I Love Composition
◎ Xie Bingying
At the beginning of my first year at Peking Women’s Normal University, our teacher of Chinese said to the class,
“Now that you’re university students, you may write on any subject of your own choice. You must each hand in for each semester at least seven or eight compositions. The more, the better. But, mind you, each composition should be well written, not slipshod.”
“Sir, what if it’s beyond my ability to do so?” a classmate, whose name was not personally known to me, suddenly asked.
“Beyond your ability? Then how did you pass the examination for admission to the university? You’re supposed to have learned composition as long ago as your middle school days. A university teacher’s job is little more than giving you guidance in advanced studies. It’s up to you to improve your writing ability. I’m in no position to do much to help you.”
“You’re too modest, sir,” mumbled another classmate.
“Sir, shall we do the writing in the classroom or after school?”
That was a silly question raised by my humble self, a country girl. Some classmates started giggling at me. But I wasn’t embarrassed at all. On the contrary, I thought their giggling was totally uncalled for.
“Do as you please. It’s OK if you want to do it in the classroom. But write on a subject most favourite to you. Well, see you!”
We watched him passing out of sight around a corner of the long corridor. Thereupon, two thirds of the students also left the classroom. A student sitting on my right asked me in a whisper,
“What are you going to write about?”
“Mother’s Longing for the Return of Her Wandering Child,” I answered without the slightest hesitation.
“A short story?”
“No. It’s a lyrical essay.”
I was overjoyed at the advantages enjoyed by university students. First of all, we were given more freedom to do what we thought best. The composition class was just one example. I remembered what had annoyed me most in middle school was that the teachers of Chinese then never gave us composition subjects in advance. They would write a subject on the blackboard at the last minute when they came to meet the class. Some of them gave two or three subjects for us to choose from. Some gave us only one subject like Learn the New by Reviewing the Old, The Destiny of the Nation Is the Concern of Every Citizen, Thoughts on National Day, etc., all of which I found extremely boring. I preferred our teacher to make public the composition subject several days before the class met. I preferred lyrical, descriptive and narrative subjects to argumentative ones because being enthusiastic, young people are fond of lyrical and descriptive writings and also eager to write about their own emotions and aspirations. Only by giving a true account of our feelings, thoughts and life, can we produce good writings. Forcing students to do hollow theorizing in composition will not only fail to improve their writing ability but also subject them, so to speak, to an ordeal of invisible mental abuse. In my school days, I chose to write on whatever subject I liked best. Later, when I became a school teacher, I, by keeping firmly in mind the maxim “Do not do to others what you do not want done to yourself”, always took care not to impose on my students anything that would cause mental torture. Sometimes, I would set 20-30 subjects for them to select from. Sometimes, I would just let them decide on a subject by themselves so that they could write about anything as they pleased. Occasionally, they even let me polish up the love letters penned by themselves, which, to tell you the truth, would read much more smoothly than the compositions they usually did.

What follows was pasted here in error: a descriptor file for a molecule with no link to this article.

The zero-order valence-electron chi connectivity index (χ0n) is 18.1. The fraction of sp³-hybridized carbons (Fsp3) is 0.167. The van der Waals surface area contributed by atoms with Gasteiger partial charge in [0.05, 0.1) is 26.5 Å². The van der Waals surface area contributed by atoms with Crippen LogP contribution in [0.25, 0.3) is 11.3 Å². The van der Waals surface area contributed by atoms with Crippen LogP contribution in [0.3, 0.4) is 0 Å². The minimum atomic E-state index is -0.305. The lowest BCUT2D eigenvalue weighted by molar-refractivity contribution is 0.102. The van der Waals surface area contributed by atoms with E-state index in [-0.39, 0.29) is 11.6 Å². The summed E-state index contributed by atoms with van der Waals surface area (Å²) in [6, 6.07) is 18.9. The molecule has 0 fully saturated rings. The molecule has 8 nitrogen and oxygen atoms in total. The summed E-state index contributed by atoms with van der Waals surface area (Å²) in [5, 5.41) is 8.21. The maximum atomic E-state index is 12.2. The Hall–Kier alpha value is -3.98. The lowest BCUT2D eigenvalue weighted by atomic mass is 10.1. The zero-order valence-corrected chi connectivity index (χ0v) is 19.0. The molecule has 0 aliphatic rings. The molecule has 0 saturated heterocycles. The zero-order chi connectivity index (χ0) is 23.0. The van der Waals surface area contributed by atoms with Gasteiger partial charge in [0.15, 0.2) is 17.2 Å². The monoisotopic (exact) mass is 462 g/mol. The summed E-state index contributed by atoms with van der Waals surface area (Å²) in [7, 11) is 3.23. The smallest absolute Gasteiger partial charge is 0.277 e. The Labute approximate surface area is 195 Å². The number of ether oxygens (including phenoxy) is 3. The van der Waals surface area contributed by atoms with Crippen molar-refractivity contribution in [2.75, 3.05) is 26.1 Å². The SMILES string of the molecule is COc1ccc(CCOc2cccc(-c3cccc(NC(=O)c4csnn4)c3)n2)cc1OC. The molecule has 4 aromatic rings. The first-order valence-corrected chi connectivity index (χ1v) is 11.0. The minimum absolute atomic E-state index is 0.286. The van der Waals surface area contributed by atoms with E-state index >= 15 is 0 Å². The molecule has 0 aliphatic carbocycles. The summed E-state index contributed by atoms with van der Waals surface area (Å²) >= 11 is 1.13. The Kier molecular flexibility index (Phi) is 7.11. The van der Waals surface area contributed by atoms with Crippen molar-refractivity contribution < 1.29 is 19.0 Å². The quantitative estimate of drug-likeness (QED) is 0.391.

As mentioned above, after I became a university student, there was nothing more agreeable to me than the freedom I enjoyed in writing. During this period, being poor and busy, I lived a hard life. I was so hard up that I couldn’t even afford the streetcar fare. And though I worked nonstop day and night, I still felt hard pressed for time to finish correcting papers and preparing lessons. That was because while I was a first-year student at the university, I concurrently taught Chinese at two middle schools. Just imagine a country girl fresh from middle school having the audacity to teach those husky young northerners! They certainly had every reason to call me “Child Teacher”.
①“女师大”指当时的“北京女子师范大学”，故译Peking Women’s Normal University。
②“现在你们是大学生了”意即“由于你们是大学生了”，故译Now that you’re university students，其中Now that（或Now）作“因为”解，等于Because。此句也可这样处理：Now, as university students …。
③“每学期至少要交七八篇文章”译为You must each hand in for each semester at least seven or eight compositions，其中for each semester也可简化为each semester。
⑤“这是我这个乡下姑娘发出的愚问”译为That was a silly question raised by my humble self, a country girl，其中用my humble self（敝人）代替myself，略带俏皮，符合原文的内涵。
⑥“望断天涯儿不归”译为Mother’s Longing for the Return of Her Wandering Child，是参照作者当时为逃避母亲为她包办的婚姻而流浪他乡的背景而译的。
⑦“温故知新”译为Learn the New by Reviewing the Old，等于Learn New Things by Reviewing What Has Been Learned Before。
⑧“国家兴亡，匹夫有责”译为The Destiny of the Nation Is the Concern of Every Citizen，其中The Destiny也可改用The Rise and Fall。
⑨“如果硬要由脑筋里压榨出一些什么空空洞洞的理论来”意即“如果强迫学生在作文时从事空洞的议论”，故译Forcing students to do hollow theorizing in composition，其中hollow和empty同义；theorizing的意思是“议论”。
⑩“而且对于这些学生，简直是一种无形的精神虐待”译为but also subject them, so to speak, to an ordeal of invisible mental abuse，其中插入语so to speak或so to say是成语，作“可以这么说”、“恕我直言”等解，用以表达原文的“简直”。又an ordeal（折磨）是译文中的增益成分，原文虽无其词而有其意。
⑪“我绝不伤害他们的脑筋”意即“我绝不强迫他们做伤脑筋的事”，故译took care not to impose on my students anything that would cause mental torture。
⑫“说起来真太冒险了，自己还是个刚跨出中学不久的乡下姑娘，去教那些又高又大的北方青年”意即“自己是刚从中学毕业的乡下姑娘，竟敢去教那些又高又大的北方青年”，故译Just imagine a country girl fresh from middle school having the audacity to teach those husky young northerners，其中Just imagine（想一想）是译文中的增益成分；fresh from …的意思是“刚从……毕业的”；having the audacity to …的意思是“胆敢从事……”，用以表达原文的“说起来真太危险了”。
⑬“怪不得他们要叫我‘孩子先生’了”意即“他们完全可以喊我‘孩子先生’”，故译They certainly had every reason (或good reason) to call me “Child Teacher”。